Sunday, April 11, 2021

Fear Itself?: Anton Chizh’s Fear Machine

Anton Chizh’s Машина страха – I think I’ll take the easy way out and go for the Ronco-like title, The Fear Machine – is a retro detective novel set in 1898 St. Petersburg among a circle of people who hold séances where participants don’t just commune with the dead, they die. The Fear Machine blends historical, detective, and mystical elements, and it felt a bit peculiar to me, though that’s probably largely because I joined Chizh’s series of books about investigator Rodion Vanzarov and his crime-fighting cohort rather late in the game, as they say, with (if goodreads is correct) book eleven of a series.

So many characters! It feels like there are dozens of policemen, doctors, scientists, mediums, nosy neighbors, relatives, servants, and various other figures (the notary!) strewn throughout the novel. Come to think of it, there probably are that many. That’s not so much a complaint about Chizh’s book as a complaint about my own decision to read the most recent Vanzarov book (yes, #11!) when I could have started with book one and gotten to know Vanzarov’s co-workers more gradually. Then again, who am I for those subtleties?

I’m especially not inclined to complain because The Fear Machine made for fairly satisfying reading. I confess that I’m still having trouble focusing on certain types of books, particularly those set in the present day, meaning that the distant past is lovely (no worries about masking!), the contrast of the mediums’ psychic seeing with Vanzarov’s more scientific psychologika (my version, sorry) is welcome (mysticism takes me out of the news of the day), and detective novels tend to offer resolutions (satisfying in these indefinite days). For better or worse, The Fear Machine, which I think could rightly be considered a police procedural, ends with resolving whodunit1 (finding the murderer) but leaving whodunit2 (the fate of the machine, called “machina terroris” in a footnote) unsolved. The book ends with “конец I сеанса,” which sure looks in this case like “end of the first séance.” Implying: to be continued.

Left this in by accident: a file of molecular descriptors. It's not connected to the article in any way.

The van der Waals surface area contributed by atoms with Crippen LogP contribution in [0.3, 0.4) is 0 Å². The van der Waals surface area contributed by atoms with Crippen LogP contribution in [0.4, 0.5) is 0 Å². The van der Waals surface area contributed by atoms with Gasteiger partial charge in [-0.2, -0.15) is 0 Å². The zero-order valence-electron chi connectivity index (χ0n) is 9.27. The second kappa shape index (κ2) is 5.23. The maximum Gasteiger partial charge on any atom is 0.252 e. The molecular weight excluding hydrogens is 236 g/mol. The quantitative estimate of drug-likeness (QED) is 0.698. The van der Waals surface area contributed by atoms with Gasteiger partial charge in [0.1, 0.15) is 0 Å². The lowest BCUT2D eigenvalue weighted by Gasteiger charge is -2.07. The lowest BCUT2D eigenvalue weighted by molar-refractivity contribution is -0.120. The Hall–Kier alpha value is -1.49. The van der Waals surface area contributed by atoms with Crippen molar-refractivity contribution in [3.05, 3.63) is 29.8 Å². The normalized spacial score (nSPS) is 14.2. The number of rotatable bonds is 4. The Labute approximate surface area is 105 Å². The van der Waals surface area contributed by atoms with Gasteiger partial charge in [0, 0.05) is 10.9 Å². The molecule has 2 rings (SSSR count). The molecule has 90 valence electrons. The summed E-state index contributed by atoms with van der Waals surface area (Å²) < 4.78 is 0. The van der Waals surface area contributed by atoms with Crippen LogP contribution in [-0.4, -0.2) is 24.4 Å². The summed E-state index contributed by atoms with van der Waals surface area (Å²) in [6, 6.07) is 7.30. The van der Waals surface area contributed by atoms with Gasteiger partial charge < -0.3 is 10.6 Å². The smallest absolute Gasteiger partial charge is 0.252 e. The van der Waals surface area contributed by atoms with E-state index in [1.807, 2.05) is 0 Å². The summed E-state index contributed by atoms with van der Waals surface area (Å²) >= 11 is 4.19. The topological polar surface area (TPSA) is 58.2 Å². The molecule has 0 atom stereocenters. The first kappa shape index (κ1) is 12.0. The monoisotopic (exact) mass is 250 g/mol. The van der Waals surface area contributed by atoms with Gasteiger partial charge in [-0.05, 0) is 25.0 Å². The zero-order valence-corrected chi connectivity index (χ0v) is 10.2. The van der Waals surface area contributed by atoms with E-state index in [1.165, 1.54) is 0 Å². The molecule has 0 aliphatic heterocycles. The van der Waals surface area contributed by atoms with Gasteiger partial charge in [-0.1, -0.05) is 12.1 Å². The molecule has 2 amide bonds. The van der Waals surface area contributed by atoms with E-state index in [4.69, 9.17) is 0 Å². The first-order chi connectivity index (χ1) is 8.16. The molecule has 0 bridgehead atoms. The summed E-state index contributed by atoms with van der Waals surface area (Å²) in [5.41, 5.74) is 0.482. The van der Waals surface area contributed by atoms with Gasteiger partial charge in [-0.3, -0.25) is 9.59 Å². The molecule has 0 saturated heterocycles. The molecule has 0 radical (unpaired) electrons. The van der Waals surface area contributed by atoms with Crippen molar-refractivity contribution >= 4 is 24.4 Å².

The Fear Machine plods along – it truly does describe a lot of police procedures – but the use of hypnosis, the notions of employing technology to catch criminals, and Vanzarov’s relentless use of psychological methods combine pretty decently. Particularly given all the personal fears and foibles sprinkled in. As well as familiar Petersburg toponyms. And humor: there’s even a sneaky little reference to Alexei Salnikov’s The Petrovs in and Around the Flu. All in all, a moderately satisfying book to read in strange times. These days, a “moderately satisfying,” even average, book that’s a slight bit cozy and involves genre norms can work its own practical wonders by not keeping me up at night.

Up Next: Vodolazkin’s History of Island, which I love, though it’s too fine a book to reread quickly these days. I have a print copy of another book to reread on the way, too.

Disclaimers and disclosures: The usual.


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